Not all of them represent the most complex or tragic characters one has ever seen in an ensemble crime film, but they are well-formed enough that there isn't a weak link among the cast. It's easy for some of the ore outlandish characters to get the most attention, and it's well-deserved; Ricardo Adam Zarate may never show his face, but his body language and tone of voice easily reveal El Monstruo's shame, and no matter what potentially-melodramatic thing he's given to say about his family history and legacy, Zarate plays it not just straight but sincere. It's a stone-faced seriousness that doesn't cross paths with Jon Oswald's Randy until relatively late, but while Oswald's also got a visual distraction that makes him stand out from the rest of the crowd, the fact of it plays into a fine "dumb small time criminal" performance that's never grating and winds up having room for Randy to be both big-hearted and a little more capable in a pinch than he might first appear. There's not a whole lot of nuance to Mark Burnham's Teddy, a gloriously unrepentant strip-mall human trafficker who comes off as bored and annoyed in the moments when he has to pretend he's doing something decent, with Burnham finding just the right combination of not giving a damn and fury at his whims not being catered to.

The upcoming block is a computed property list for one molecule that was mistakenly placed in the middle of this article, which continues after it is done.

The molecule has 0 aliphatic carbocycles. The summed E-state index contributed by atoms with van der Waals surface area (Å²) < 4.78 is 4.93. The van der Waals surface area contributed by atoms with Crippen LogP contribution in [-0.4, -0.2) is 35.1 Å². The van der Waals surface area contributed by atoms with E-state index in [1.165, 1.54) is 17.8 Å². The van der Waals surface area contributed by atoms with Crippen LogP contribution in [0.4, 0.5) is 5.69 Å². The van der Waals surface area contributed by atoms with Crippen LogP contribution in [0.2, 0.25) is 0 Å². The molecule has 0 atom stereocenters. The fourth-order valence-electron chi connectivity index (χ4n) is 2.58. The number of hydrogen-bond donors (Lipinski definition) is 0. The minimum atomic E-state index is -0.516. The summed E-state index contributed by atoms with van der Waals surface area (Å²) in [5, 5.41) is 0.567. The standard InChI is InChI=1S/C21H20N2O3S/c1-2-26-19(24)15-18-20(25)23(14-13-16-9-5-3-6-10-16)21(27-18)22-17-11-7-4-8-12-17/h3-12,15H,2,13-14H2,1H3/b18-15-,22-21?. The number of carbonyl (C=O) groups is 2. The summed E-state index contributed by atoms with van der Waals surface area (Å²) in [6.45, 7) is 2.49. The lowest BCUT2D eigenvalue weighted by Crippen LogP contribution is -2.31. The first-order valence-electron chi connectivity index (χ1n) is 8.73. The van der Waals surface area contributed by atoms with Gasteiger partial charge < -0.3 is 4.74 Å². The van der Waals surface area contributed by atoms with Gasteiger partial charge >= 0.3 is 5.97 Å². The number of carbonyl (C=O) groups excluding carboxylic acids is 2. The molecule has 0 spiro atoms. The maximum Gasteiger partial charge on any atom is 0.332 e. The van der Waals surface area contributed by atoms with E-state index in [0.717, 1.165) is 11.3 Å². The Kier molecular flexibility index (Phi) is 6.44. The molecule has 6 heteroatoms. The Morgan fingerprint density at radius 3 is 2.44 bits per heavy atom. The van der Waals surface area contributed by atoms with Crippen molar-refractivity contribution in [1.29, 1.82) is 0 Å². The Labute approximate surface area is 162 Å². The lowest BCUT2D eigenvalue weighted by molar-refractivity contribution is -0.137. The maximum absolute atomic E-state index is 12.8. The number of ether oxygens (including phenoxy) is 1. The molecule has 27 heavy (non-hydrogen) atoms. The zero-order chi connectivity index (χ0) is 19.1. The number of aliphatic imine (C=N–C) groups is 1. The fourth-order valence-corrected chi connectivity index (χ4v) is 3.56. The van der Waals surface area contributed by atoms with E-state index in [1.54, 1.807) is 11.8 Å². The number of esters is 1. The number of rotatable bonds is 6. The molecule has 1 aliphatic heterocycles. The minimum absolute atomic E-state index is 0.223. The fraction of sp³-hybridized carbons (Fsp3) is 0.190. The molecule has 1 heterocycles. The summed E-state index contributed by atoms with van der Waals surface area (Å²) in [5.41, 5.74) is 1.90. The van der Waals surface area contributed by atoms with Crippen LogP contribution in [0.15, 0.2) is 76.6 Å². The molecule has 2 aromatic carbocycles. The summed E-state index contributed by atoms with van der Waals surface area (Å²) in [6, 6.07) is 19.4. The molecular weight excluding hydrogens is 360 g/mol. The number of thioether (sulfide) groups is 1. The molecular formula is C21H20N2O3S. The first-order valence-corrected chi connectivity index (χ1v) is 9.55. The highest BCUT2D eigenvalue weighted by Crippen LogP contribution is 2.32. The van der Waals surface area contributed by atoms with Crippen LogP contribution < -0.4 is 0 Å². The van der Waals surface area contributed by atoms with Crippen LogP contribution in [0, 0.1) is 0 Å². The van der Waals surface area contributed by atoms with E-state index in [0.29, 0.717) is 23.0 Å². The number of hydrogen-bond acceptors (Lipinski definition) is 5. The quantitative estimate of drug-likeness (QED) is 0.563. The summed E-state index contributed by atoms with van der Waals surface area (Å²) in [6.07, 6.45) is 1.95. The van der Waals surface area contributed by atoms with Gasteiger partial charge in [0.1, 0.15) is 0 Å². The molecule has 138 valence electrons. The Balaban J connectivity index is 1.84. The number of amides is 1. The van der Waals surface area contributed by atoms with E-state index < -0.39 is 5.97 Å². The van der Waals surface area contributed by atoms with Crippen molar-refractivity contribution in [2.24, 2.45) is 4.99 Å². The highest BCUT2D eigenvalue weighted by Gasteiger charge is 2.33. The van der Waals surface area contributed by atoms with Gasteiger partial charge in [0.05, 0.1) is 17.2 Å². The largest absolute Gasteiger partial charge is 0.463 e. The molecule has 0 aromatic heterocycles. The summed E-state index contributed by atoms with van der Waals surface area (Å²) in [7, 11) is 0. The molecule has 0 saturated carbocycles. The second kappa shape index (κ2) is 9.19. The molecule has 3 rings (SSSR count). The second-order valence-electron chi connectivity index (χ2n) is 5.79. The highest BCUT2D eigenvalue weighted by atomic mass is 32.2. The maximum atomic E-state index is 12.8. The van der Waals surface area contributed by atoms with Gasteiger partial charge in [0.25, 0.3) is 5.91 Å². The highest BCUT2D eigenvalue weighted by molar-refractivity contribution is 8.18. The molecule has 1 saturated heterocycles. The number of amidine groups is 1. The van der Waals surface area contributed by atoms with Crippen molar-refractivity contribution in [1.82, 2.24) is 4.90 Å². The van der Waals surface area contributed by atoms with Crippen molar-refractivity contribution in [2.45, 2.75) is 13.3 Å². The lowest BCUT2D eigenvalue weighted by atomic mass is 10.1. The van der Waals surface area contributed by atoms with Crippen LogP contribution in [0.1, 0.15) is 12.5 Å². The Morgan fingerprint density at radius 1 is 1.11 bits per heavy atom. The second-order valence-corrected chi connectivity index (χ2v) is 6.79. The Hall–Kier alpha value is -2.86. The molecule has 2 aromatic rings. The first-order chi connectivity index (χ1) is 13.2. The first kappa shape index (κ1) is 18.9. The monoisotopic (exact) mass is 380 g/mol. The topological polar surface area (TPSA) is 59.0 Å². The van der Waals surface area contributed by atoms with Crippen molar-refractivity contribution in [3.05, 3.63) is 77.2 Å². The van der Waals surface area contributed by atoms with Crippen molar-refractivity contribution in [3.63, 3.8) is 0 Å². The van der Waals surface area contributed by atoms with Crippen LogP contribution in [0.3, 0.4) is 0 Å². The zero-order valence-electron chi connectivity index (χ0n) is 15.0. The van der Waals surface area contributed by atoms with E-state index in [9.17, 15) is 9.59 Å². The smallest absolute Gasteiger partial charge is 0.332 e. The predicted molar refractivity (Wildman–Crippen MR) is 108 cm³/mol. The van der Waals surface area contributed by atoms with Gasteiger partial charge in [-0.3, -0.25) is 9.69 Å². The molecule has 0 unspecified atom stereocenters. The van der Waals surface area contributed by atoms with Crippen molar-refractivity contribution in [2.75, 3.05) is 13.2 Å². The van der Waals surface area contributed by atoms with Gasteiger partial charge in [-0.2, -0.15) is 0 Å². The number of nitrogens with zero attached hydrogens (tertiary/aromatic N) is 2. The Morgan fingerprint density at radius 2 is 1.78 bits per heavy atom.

Those colorful characters work in large part because others in the film are fairly grounded without being flat. There's a pragmatic, genuine fear to Santana Dempsey's Kaylee, her pregnancy seeming to make her both panicked and bold, while co-writer Shaye Ogbonna is sneakily crucial as Keith: Though often deployed as a flustered, Charles Grodin-esque straight man to Oswald's Randy, he spends a fair amount of their initial sequence together as the one being the tricky half of the conversation, but he's also the one responsible for making sure Teddy's villainous bona fides stay in mind with twitchiness and nerves whenever there's reason for him to remember his boss is a psycho and there are a lot of people who can balance the books out there. Still, it's clear early on that Nicki Micheaux's Crystal is the heart of the movie despite having the fewest obvious tics. Micheaux captures both the forced optimism of this woman and the despair that she's trying to hold off with it, making that sort of defense mechanism seem oddly reasonable rather than deluding when viewed from the outside, convincing the audience that things might just be too much for her to handle as the film goes on and her tragedies mount.